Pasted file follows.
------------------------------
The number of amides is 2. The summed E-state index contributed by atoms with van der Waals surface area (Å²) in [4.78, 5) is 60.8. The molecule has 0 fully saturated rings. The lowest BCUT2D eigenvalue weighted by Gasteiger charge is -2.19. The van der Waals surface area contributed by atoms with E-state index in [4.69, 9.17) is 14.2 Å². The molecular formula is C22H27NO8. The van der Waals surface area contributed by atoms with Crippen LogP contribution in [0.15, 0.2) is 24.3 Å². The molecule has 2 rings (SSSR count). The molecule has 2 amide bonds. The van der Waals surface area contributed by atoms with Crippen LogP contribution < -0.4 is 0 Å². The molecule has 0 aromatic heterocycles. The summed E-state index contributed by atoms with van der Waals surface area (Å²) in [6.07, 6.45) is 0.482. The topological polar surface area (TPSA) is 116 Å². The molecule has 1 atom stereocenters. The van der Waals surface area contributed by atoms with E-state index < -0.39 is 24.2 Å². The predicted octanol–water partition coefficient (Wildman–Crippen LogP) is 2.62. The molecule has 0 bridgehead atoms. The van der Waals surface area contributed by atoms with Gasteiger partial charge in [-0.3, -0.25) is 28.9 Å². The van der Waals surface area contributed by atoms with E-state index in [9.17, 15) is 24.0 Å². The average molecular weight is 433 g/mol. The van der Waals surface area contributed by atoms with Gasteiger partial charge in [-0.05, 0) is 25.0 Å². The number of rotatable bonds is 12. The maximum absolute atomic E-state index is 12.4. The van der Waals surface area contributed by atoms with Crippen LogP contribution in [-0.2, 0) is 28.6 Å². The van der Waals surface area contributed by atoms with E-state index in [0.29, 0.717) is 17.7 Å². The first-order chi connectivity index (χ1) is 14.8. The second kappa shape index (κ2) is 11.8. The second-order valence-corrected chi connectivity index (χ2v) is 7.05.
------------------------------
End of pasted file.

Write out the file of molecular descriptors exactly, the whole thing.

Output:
The number of amides is 2. The summed E-state index contributed by atoms with van der Waals surface area (Å²) in [4.78, 5) is 60.8. The molecule has 0 fully saturated rings. The lowest BCUT2D eigenvalue weighted by Gasteiger charge is -2.19. The van der Waals surface area contributed by atoms with E-state index in [4.69, 9.17) is 14.2 Å². The molecular formula is C22H27NO8. The van der Waals surface area contributed by atoms with Crippen LogP contribution in [0.15, 0.2) is 24.3 Å². The molecule has 2 rings (SSSR count). The molecule has 2 amide bonds. The van der Waals surface area contributed by atoms with Crippen LogP contribution < -0.4 is 0 Å². The molecule has 0 aromatic heterocycles. The summed E-state index contributed by atoms with van der Waals surface area (Å²) in [6.07, 6.45) is 0.482. The topological polar surface area (TPSA) is 116 Å². The molecule has 1 atom stereocenters. The van der Waals surface area contributed by atoms with E-state index < -0.39 is 24.2 Å². The predicted octanol–water partition coefficient (Wildman–Crippen LogP) is 2.62. The molecule has 0 bridgehead atoms. The van der Waals surface area contributed by atoms with Gasteiger partial charge in [-0.3, -0.25) is 28.9 Å². The van der Waals surface area contributed by atoms with E-state index in [9.17, 15) is 24.0 Å². The average molecular weight is 433 g/mol. The van der Waals surface area contributed by atoms with Gasteiger partial charge in [-0.05, 0) is 25.0 Å². The number of rotatable bonds is 12. The maximum absolute atomic E-state index is 12.4. The van der Waals surface area contributed by atoms with Crippen LogP contribution in [-0.2, 0) is 28.6 Å². The van der Waals surface area contributed by atoms with E-state index in [0.29, 0.717) is 17.7 Å². The first-order chi connectivity index (χ1) is 14.8. The second kappa shape index (κ2) is 11.8. The second-order valence-corrected chi connectivity index (χ2v) is 7.05.